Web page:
Summary:

E-book prices are sometimes mysteriously high-they can cost as much or even more than their print equivalents for popular titles. And now Eu…

Using iBookstore On iPad

E-book prices are sometimes mysteriously high-they can cost as much or even more than their print equivalents for popular titles. And now European regulators want to know why. Antitrust authorities at the EU raided several publishers today. Although they didn’t name the companies they went after, the WSJ is reporting that two French publishers-Albin Michel and Hachette Livre-experienced raids. Meanwhile, according to The Telegraph, Penguin and HarperCollins were not raided, but Harry Potter publisher Bloomsbury refused to say whether it had been raided.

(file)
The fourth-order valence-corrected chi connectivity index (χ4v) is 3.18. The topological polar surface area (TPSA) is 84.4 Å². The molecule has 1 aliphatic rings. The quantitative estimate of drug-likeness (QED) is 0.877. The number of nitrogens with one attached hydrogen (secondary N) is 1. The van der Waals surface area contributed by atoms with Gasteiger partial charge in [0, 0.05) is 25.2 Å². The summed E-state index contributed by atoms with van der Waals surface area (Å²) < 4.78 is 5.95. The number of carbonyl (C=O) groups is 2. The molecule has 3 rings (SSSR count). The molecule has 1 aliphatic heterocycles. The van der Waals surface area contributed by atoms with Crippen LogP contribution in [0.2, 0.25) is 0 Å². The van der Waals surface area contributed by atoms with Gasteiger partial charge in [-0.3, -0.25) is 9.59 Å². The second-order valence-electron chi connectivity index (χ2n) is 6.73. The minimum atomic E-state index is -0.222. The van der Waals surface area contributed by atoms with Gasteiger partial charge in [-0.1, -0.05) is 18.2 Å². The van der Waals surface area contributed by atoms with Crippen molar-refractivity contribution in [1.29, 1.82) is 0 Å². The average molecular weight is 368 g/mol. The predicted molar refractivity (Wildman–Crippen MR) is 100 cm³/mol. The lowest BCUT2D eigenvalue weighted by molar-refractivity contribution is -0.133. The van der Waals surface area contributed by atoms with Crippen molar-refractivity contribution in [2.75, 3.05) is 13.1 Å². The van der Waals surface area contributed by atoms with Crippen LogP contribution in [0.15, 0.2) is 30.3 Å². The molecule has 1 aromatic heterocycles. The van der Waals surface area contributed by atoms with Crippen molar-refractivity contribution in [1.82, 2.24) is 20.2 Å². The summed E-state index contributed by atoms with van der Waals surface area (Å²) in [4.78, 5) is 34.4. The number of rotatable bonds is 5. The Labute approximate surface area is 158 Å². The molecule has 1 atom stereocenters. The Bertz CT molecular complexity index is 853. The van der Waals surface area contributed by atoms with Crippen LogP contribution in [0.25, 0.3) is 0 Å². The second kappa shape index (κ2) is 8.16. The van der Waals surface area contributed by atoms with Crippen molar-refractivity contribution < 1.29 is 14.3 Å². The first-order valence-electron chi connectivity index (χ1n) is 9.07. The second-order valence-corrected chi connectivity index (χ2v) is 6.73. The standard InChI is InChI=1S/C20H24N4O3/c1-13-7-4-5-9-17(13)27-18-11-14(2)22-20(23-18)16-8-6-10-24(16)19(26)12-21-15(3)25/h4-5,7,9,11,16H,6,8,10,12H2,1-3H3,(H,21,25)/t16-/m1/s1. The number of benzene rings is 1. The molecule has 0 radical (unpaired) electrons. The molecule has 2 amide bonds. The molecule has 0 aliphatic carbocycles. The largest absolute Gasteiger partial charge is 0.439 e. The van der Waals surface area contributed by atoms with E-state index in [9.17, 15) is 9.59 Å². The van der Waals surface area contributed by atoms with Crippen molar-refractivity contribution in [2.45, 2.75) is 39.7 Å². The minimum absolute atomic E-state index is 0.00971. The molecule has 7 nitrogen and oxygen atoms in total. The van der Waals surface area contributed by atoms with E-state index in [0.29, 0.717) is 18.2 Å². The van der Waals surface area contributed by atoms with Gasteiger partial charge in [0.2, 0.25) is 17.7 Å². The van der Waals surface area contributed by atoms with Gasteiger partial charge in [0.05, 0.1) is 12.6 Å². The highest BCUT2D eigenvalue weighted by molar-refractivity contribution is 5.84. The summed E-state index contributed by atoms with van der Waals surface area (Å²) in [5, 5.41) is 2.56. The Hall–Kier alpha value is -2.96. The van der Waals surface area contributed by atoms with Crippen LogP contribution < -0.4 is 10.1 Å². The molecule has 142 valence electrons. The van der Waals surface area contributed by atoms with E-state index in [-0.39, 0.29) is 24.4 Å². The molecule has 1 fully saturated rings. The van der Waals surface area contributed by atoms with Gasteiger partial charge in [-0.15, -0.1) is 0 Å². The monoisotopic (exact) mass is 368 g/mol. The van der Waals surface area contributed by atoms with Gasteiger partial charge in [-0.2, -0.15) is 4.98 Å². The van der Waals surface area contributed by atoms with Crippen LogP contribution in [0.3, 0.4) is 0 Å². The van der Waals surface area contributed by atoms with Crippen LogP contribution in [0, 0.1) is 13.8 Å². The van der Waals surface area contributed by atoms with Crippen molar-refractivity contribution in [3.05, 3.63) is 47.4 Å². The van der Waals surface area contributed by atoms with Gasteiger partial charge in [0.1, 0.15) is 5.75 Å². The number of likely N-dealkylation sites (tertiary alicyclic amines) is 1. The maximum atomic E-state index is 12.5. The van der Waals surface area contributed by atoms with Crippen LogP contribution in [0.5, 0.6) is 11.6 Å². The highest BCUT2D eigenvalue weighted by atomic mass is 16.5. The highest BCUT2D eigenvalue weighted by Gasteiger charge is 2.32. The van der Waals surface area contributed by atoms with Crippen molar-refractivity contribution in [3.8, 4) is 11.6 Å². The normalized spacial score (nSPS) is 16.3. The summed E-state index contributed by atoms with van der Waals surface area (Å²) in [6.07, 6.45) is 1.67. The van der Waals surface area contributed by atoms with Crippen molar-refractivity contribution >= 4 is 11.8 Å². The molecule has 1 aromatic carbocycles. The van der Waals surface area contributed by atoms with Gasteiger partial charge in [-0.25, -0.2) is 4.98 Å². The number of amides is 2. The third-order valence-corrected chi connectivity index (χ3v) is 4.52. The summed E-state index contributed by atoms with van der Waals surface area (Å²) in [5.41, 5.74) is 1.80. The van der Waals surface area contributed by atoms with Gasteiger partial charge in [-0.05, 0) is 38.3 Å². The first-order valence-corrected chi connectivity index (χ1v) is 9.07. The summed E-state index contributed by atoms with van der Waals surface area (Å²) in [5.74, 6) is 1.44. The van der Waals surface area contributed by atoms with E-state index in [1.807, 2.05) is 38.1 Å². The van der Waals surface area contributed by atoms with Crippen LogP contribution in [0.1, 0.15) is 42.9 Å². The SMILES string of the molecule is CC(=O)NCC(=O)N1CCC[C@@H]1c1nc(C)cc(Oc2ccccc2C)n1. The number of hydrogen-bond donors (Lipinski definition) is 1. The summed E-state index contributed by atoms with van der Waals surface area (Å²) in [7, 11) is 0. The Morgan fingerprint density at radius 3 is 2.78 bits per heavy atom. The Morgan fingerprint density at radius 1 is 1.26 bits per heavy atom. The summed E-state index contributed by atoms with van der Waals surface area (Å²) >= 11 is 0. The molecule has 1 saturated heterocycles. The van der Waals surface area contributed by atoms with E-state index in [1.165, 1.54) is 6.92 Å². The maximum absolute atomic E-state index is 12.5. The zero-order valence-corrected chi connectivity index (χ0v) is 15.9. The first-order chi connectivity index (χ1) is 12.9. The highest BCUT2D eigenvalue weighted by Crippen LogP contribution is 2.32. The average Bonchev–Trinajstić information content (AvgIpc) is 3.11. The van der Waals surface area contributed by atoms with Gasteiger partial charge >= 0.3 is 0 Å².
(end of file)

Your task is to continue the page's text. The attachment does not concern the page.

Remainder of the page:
In the UK, authorities have already opened a similar investigation.

At issue is whether the “agency” model of pricing hurts consumers. Under that model, publishers maintain control over the prices of e-books throughout the supply chain and simply pay the retailer a commission, typically 30 percent. The agency model essentially eliminates book discounts. That’s different than the more standard bookselling model, in which publishers sell books wholesale to retailers, which then set the prices, and can choose which books to discount.

Amazon (NSDQ: AMZN) has made it clear that it’s opposed to the agency model for e-books. Apple (NSDQ: AAPL), on the other hand, insists upon the model as a condition of entry to its iBookstore. Indeed, Random House just adopted the model for its e-books, thereby gaining entry to Apple’s iBookstore right before the launch of the iPad 2.

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